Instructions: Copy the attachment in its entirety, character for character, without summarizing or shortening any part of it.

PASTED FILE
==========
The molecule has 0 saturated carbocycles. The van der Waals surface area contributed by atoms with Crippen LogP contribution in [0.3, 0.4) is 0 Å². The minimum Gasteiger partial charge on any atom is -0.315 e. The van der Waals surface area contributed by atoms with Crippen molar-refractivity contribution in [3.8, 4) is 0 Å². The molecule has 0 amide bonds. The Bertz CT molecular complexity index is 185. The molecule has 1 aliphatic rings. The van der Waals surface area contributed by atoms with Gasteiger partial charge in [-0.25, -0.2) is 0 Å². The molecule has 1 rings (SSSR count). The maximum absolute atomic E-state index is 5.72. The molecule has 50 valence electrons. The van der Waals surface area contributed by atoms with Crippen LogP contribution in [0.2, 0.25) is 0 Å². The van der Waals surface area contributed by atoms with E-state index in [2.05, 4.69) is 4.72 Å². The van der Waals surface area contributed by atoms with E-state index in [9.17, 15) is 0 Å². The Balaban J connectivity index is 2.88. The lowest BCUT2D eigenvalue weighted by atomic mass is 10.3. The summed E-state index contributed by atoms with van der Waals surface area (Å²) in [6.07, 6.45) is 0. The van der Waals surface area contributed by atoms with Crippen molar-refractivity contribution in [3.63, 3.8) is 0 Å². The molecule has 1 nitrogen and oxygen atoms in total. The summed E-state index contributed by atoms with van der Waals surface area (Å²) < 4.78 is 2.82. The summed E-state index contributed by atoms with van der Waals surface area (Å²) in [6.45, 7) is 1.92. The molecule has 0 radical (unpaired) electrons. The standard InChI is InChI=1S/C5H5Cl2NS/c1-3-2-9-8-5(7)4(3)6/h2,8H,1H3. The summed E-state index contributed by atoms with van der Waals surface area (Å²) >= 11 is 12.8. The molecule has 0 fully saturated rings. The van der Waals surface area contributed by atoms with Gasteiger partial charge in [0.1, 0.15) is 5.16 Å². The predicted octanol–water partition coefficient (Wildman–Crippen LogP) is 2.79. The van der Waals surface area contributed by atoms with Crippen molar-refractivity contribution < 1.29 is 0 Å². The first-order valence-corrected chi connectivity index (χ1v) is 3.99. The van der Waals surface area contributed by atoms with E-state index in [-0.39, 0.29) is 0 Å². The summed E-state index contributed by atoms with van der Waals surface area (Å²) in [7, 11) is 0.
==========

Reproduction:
The molecule has 0 saturated carbocycles. The van der Waals surface area contributed by atoms with Crippen LogP contribution in [0.3, 0.4) is 0 Å². The minimum Gasteiger partial charge on any atom is -0.315 e. The van der Waals surface area contributed by atoms with Crippen molar-refractivity contribution in [3.8, 4) is 0 Å². The molecule has 0 amide bonds. The Bertz CT molecular complexity index is 185. The molecule has 1 aliphatic rings. The van der Waals surface area contributed by atoms with Gasteiger partial charge in [-0.25, -0.2) is 0 Å². The molecule has 1 rings (SSSR count). The maximum absolute atomic E-state index is 5.72. The molecule has 50 valence electrons. The van der Waals surface area contributed by atoms with Crippen LogP contribution in [0.2, 0.25) is 0 Å². The van der Waals surface area contributed by atoms with E-state index in [2.05, 4.69) is 4.72 Å². The van der Waals surface area contributed by atoms with E-state index in [9.17, 15) is 0 Å². The Balaban J connectivity index is 2.88. The lowest BCUT2D eigenvalue weighted by atomic mass is 10.3. The summed E-state index contributed by atoms with van der Waals surface area (Å²) in [6.07, 6.45) is 0. The van der Waals surface area contributed by atoms with Crippen molar-refractivity contribution in [3.63, 3.8) is 0 Å². The molecule has 1 nitrogen and oxygen atoms in total. The summed E-state index contributed by atoms with van der Waals surface area (Å²) < 4.78 is 2.82. The summed E-state index contributed by atoms with van der Waals surface area (Å²) in [6.45, 7) is 1.92. The molecule has 0 radical (unpaired) electrons. The standard InChI is InChI=1S/C5H5Cl2NS/c1-3-2-9-8-5(7)4(3)6/h2,8H,1H3. The summed E-state index contributed by atoms with van der Waals surface area (Å²) >= 11 is 12.8. The molecule has 0 fully saturated rings. The van der Waals surface area contributed by atoms with Gasteiger partial charge in [0.1, 0.15) is 5.16 Å². The predicted octanol–water partition coefficient (Wildman–Crippen LogP) is 2.79. The van der Waals surface area contributed by atoms with Crippen molar-refractivity contribution < 1.29 is 0 Å². The first-order valence-corrected chi connectivity index (χ1v) is 3.99. The van der Waals surface area contributed by atoms with E-state index in [-0.39, 0.29) is 0 Å². The summed E-state index contributed by atoms with van der Waals surface area (Å²) in [7, 11) is 0.